Then we also need to remember that the cultural ethos that has brought us to this point, where people are struggling so much with their sexual identity, is this ethos of expressive individualism, which we talked about last week. The expressive individualism that has given rise to this movement is one that affects all of us, and it affects all of us in some way in our concepts about ourselves, our own understanding of ourselves—if not our sexual identity, then our identity in other ways. It is the very same gospel that we all need, the gospel of Jesus Christ, where we find our true identity in him.
Last week we began by looking at the nature of identity, the crisis of identity that we are facing as a culture, and then the biblical basis for identity, especially in Genesis 1-2, which describes human beings as being creatures created by God, made in the divine image as male and female, made to image forth his glory in the world. We are created with dignity and with purpose and with significance by our God. Our lives are not an accident, and we find our true identity when our self-understanding corresponds with the objective reality of who God has created us to be.
Last week was really identity and creation; this week I want us to shift to thinking about identity in relationship to the fall, identity in relationship to sin. I especially want to use Romans 1 and use the biblical concept of idolatry to help us understand identity in a fallen world, and how idolatry shapes the way we think about ourselves.
The passage this morning is Romans 1:18-25. We’re really just going to use this as a launching point this morning, and I’ll be looking at other passages as well. But let’s begin by reading this passage, Romans 1, beginning in verse 18.
“For the wrath of God is revealed from heaven against all ungodliness and unrighteousness of men, who by their unrighteousness suppress the truth. For what can be known about God is plain to them, because God has shown it to them. For his invisible attributes, namely, his eternal power and divine nature, have been clearly perceived, ever since the creation of the world, in the things that have been made. So they are without excuse. For although they knew God, they did not honor him as God or give thanks to him, but they became futile in their thinking, and their foolish hearts were darkened. Claiming to be wise, they became fools, and exchanged the glory of the immortal God for images resembling mortal man and birds and animals and creeping things. Therefore God gave them up in the lusts of their hearts to impurity, to the dishonoring of their bodies among themselves, because they exchanged the truth about God for a lie and worshiped and served the creature rather than the Creator, who is blessed forever! Amen.”
This is God’s word.
This passage, of course, introduces us to this concept of idolatry, and I want us to think about identity and idolatry and how these two things intersect. I want to do that by looking at three things: what idolatry is, how idols shape identity, and how the gospel frees us from idols.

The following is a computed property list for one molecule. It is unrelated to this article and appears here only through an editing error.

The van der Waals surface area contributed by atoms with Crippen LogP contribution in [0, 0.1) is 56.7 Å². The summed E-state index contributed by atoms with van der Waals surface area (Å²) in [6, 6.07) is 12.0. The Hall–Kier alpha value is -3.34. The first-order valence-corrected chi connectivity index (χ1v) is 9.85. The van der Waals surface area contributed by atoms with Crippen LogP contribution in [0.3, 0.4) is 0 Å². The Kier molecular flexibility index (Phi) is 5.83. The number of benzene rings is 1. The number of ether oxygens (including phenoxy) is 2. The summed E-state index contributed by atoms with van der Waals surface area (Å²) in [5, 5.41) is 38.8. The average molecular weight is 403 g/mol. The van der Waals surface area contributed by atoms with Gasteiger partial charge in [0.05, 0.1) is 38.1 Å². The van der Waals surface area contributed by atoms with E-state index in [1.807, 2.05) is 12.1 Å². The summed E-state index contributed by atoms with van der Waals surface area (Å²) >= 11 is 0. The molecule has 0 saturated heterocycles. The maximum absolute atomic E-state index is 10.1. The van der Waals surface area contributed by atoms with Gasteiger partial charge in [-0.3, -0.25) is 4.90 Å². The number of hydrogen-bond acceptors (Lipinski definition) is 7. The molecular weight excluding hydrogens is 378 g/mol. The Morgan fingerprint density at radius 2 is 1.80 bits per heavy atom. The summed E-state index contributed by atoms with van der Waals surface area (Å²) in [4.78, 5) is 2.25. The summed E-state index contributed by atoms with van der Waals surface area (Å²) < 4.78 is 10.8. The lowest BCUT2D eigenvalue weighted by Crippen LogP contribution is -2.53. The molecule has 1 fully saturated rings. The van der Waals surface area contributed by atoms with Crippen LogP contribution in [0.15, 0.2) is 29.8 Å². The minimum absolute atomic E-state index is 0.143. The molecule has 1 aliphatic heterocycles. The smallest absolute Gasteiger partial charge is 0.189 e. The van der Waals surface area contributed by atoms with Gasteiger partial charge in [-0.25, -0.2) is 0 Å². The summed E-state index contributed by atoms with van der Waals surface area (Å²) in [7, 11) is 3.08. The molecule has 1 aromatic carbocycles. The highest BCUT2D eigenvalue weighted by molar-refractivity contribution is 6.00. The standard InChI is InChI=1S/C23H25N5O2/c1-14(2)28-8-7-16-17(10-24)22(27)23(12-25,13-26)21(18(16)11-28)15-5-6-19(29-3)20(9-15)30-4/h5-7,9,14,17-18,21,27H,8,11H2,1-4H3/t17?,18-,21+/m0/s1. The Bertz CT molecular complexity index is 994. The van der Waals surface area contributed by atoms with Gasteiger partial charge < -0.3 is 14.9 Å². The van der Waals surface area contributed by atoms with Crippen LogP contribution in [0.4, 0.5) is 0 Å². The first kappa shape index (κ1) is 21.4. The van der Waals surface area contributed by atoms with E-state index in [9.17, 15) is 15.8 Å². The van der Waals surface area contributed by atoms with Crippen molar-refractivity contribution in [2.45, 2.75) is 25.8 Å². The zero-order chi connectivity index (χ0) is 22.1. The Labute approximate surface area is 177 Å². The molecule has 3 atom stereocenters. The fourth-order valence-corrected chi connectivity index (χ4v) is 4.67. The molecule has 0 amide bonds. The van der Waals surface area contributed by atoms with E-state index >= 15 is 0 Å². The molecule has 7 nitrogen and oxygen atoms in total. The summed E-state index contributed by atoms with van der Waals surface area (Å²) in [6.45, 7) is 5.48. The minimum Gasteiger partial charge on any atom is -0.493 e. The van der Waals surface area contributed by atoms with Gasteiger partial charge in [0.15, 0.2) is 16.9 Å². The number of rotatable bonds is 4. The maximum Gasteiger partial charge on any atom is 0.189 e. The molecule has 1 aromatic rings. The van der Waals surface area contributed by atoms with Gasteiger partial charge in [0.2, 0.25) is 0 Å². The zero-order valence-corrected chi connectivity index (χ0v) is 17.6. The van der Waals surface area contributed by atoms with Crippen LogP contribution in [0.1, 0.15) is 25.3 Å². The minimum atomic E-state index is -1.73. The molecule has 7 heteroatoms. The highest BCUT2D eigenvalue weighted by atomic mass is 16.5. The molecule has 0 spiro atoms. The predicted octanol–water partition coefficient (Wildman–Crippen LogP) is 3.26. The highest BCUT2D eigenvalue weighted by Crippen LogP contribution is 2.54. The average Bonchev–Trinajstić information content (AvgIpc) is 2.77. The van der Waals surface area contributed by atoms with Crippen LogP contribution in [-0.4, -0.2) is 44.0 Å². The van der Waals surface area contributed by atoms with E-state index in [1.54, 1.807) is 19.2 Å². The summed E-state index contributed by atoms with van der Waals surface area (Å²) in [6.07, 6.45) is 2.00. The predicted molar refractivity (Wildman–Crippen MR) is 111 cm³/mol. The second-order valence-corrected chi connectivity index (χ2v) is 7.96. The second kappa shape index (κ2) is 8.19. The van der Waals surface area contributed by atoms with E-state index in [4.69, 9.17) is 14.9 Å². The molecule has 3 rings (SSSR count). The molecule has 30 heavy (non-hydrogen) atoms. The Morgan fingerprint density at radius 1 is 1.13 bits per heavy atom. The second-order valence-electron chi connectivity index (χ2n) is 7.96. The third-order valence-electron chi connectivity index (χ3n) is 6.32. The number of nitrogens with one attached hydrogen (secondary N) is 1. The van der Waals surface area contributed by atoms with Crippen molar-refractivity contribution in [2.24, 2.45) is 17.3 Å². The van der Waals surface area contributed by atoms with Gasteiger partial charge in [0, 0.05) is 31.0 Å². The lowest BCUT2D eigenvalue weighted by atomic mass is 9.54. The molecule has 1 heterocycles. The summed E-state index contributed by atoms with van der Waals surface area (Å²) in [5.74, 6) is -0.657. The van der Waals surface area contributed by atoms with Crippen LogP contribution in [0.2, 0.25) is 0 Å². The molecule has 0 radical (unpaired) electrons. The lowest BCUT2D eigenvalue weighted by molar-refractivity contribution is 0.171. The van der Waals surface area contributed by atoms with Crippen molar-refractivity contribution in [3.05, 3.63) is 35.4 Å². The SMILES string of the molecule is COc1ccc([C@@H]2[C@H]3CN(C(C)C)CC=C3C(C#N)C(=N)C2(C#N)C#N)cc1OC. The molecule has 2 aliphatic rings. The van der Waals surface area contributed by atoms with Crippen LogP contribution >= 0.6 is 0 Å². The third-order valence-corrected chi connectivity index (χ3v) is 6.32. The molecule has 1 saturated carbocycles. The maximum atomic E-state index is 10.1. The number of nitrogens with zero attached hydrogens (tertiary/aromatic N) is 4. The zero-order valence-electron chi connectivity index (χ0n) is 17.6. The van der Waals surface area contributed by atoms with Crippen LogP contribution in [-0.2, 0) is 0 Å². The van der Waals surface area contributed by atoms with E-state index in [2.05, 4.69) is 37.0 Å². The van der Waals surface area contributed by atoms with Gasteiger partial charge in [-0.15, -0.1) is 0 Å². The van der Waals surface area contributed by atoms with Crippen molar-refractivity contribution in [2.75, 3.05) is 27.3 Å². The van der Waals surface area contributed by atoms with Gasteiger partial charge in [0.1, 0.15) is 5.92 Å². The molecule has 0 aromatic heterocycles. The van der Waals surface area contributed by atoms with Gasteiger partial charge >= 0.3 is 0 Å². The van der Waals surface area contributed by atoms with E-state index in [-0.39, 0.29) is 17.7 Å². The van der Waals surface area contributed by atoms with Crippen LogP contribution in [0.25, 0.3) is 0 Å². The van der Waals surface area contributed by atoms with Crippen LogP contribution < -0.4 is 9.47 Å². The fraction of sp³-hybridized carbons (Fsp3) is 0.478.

1. What Idolatry Is
What is an idol? I think most of us, when we think about an idol, we probably think about an image that has been chiseled from stone or carved out of wood, a false god, to which people in the ancient world or in pagan cultures would bow down. Certainly when we read the Scriptures we often see idols in Scripture that are like that—think of the golden calf in Exodus 32.
But really, a false god, an idol, is not merely an image. The image is a physical representation of something that’s really deeper in the heart, and the Scriptures also talk about the idols of the heart in Ezekiel 14:3. We could say that an idol is really any kind of God substitute; it is anything that we worship other than God; it’s anything we look to for significance or for identity or purpose or happiness in life that we place above God.
Martin Luther, in his Large Catechism, comments on the first of the Ten Commandments, “You shall have no other gods before me,” and he says, “Whatever your heart clings to and relies upon, that is your god. Trust and faith of the heart alone make both God and an idol.” It’s clinging to anything other than God.
If you use the language here of Romans 1, it is exchanging the glory of God for the image of a created thing. We might put it this way: idolatry is when we put anything in creation over the Creator himself. This doesn’t have to be represented in a wood or stone image. It can also be desires we have; it can be good things in our lives that we turn into things of greater significance and priority than God himself.
The Scriptures speak this way. In Colossians 3:5 the apostle Paul says, “Put to death covetousness [or greed], which is idolatry.” That’s the idea of elevating money above the place of God, so that we find more significance in our money, in our wealth, in our riches, than we do in God himself.
In 1 John 5:21 the apostle John says, “Little children, keep yourselves from idols.” It’s the very last verse in a letter that says nothing about idolatry but says a lot about false doctrine, says a lot about false views of Christ. So presumably the idols he has in mind are false understandings of who Jesus Christ is.